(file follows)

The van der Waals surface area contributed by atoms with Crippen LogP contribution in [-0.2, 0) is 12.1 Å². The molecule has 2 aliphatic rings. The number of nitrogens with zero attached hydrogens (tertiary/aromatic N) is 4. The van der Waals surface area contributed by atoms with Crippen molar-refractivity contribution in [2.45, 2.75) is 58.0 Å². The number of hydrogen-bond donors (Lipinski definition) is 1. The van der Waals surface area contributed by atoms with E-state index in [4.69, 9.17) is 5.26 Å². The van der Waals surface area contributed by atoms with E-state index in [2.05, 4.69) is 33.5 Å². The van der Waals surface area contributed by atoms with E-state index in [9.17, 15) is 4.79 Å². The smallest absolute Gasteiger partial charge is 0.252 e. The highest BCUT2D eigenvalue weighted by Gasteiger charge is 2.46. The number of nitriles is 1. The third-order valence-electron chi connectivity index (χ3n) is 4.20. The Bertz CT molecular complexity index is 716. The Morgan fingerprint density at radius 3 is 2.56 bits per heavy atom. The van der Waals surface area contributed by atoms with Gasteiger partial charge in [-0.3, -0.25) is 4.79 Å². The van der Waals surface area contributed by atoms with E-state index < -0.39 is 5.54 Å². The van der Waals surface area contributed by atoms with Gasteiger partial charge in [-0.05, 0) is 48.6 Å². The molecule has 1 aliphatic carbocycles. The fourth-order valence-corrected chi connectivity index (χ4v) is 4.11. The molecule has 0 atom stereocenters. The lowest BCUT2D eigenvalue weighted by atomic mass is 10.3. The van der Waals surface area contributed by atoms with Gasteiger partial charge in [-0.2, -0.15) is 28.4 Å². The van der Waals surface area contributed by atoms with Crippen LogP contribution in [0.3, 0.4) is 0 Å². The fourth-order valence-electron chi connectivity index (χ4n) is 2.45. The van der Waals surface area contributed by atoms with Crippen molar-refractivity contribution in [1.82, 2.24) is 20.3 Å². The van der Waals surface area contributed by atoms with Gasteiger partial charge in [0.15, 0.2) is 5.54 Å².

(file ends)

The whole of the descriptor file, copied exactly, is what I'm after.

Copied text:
The van der Waals surface area contributed by atoms with Crippen LogP contribution in [-0.2, 0) is 12.1 Å². The molecule has 2 aliphatic rings. The number of nitrogens with zero attached hydrogens (tertiary/aromatic N) is 4. The van der Waals surface area contributed by atoms with Crippen molar-refractivity contribution in [2.45, 2.75) is 58.0 Å². The number of hydrogen-bond donors (Lipinski definition) is 1. The van der Waals surface area contributed by atoms with E-state index in [4.69, 9.17) is 5.26 Å². The van der Waals surface area contributed by atoms with E-state index in [2.05, 4.69) is 33.5 Å². The van der Waals surface area contributed by atoms with E-state index in [9.17, 15) is 4.79 Å². The smallest absolute Gasteiger partial charge is 0.252 e. The highest BCUT2D eigenvalue weighted by Gasteiger charge is 2.46. The number of nitriles is 1. The third-order valence-electron chi connectivity index (χ3n) is 4.20. The Bertz CT molecular complexity index is 716. The Morgan fingerprint density at radius 3 is 2.56 bits per heavy atom. The van der Waals surface area contributed by atoms with Gasteiger partial charge in [-0.3, -0.25) is 4.79 Å². The van der Waals surface area contributed by atoms with E-state index < -0.39 is 5.54 Å². The van der Waals surface area contributed by atoms with Gasteiger partial charge in [-0.05, 0) is 48.6 Å². The molecule has 1 aliphatic carbocycles. The fourth-order valence-corrected chi connectivity index (χ4v) is 4.11. The molecule has 0 atom stereocenters. The lowest BCUT2D eigenvalue weighted by atomic mass is 10.3. The van der Waals surface area contributed by atoms with Gasteiger partial charge in [-0.2, -0.15) is 28.4 Å². The van der Waals surface area contributed by atoms with Crippen LogP contribution in [0.3, 0.4) is 0 Å². The fourth-order valence-electron chi connectivity index (χ4n) is 2.45. The van der Waals surface area contributed by atoms with Crippen molar-refractivity contribution in [1.82, 2.24) is 20.3 Å². The van der Waals surface area contributed by atoms with Gasteiger partial charge in [0.15, 0.2) is 5.54 Å².